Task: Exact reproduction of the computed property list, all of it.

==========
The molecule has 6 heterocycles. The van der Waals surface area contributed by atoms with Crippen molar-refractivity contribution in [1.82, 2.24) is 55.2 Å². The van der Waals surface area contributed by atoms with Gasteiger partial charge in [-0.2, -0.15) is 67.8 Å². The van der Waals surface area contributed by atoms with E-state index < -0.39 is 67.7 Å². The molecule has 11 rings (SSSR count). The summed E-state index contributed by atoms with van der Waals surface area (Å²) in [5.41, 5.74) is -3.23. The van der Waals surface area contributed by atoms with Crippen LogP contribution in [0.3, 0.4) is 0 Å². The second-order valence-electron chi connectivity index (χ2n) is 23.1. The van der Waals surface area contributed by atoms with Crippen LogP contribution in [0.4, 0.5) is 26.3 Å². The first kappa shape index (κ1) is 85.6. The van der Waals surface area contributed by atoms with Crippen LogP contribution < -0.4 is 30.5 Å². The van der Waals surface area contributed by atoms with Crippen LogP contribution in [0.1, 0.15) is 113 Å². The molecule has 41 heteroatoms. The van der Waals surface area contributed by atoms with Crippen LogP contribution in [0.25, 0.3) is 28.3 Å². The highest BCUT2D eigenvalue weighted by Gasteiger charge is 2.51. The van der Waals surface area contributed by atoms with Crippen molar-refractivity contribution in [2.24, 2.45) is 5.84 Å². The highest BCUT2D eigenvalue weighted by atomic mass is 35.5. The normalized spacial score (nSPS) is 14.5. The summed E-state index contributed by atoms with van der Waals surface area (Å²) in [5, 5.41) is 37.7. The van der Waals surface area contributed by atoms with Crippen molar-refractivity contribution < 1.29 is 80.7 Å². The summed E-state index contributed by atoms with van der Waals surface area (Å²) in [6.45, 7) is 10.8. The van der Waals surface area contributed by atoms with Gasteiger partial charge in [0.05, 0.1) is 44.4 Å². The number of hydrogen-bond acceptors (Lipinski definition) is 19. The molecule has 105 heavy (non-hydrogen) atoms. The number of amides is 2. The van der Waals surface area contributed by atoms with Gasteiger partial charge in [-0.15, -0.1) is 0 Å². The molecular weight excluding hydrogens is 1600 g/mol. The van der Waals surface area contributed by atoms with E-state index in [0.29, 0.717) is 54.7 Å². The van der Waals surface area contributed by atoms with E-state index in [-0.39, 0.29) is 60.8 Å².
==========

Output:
The molecule has 6 heterocycles. The van der Waals surface area contributed by atoms with Crippen molar-refractivity contribution in [1.82, 2.24) is 55.2 Å². The van der Waals surface area contributed by atoms with Gasteiger partial charge in [-0.2, -0.15) is 67.8 Å². The van der Waals surface area contributed by atoms with E-state index < -0.39 is 67.7 Å². The molecule has 11 rings (SSSR count). The summed E-state index contributed by atoms with van der Waals surface area (Å²) in [5.41, 5.74) is -3.23. The van der Waals surface area contributed by atoms with Crippen LogP contribution in [0.3, 0.4) is 0 Å². The second-order valence-electron chi connectivity index (χ2n) is 23.1. The van der Waals surface area contributed by atoms with Crippen LogP contribution in [0.4, 0.5) is 26.3 Å². The first kappa shape index (κ1) is 85.6. The van der Waals surface area contributed by atoms with Crippen LogP contribution < -0.4 is 30.5 Å². The van der Waals surface area contributed by atoms with Crippen LogP contribution in [0.1, 0.15) is 113 Å². The molecule has 41 heteroatoms. The van der Waals surface area contributed by atoms with Crippen LogP contribution in [0.25, 0.3) is 28.3 Å². The highest BCUT2D eigenvalue weighted by Gasteiger charge is 2.51. The van der Waals surface area contributed by atoms with Crippen molar-refractivity contribution in [2.24, 2.45) is 5.84 Å². The highest BCUT2D eigenvalue weighted by atomic mass is 35.5. The normalized spacial score (nSPS) is 14.5. The summed E-state index contributed by atoms with van der Waals surface area (Å²) in [5, 5.41) is 37.7. The van der Waals surface area contributed by atoms with Crippen molar-refractivity contribution < 1.29 is 80.7 Å². The summed E-state index contributed by atoms with van der Waals surface area (Å²) in [6.45, 7) is 10.8. The van der Waals surface area contributed by atoms with Gasteiger partial charge in [0.05, 0.1) is 44.4 Å². The number of hydrogen-bond acceptors (Lipinski definition) is 19. The molecule has 105 heavy (non-hydrogen) atoms. The number of amides is 2. The van der Waals surface area contributed by atoms with Gasteiger partial charge in [-0.15, -0.1) is 0 Å². The molecular weight excluding hydrogens is 1600 g/mol. The van der Waals surface area contributed by atoms with E-state index in [0.29, 0.717) is 54.7 Å². The van der Waals surface area contributed by atoms with E-state index in [-0.39, 0.29) is 60.8 Å².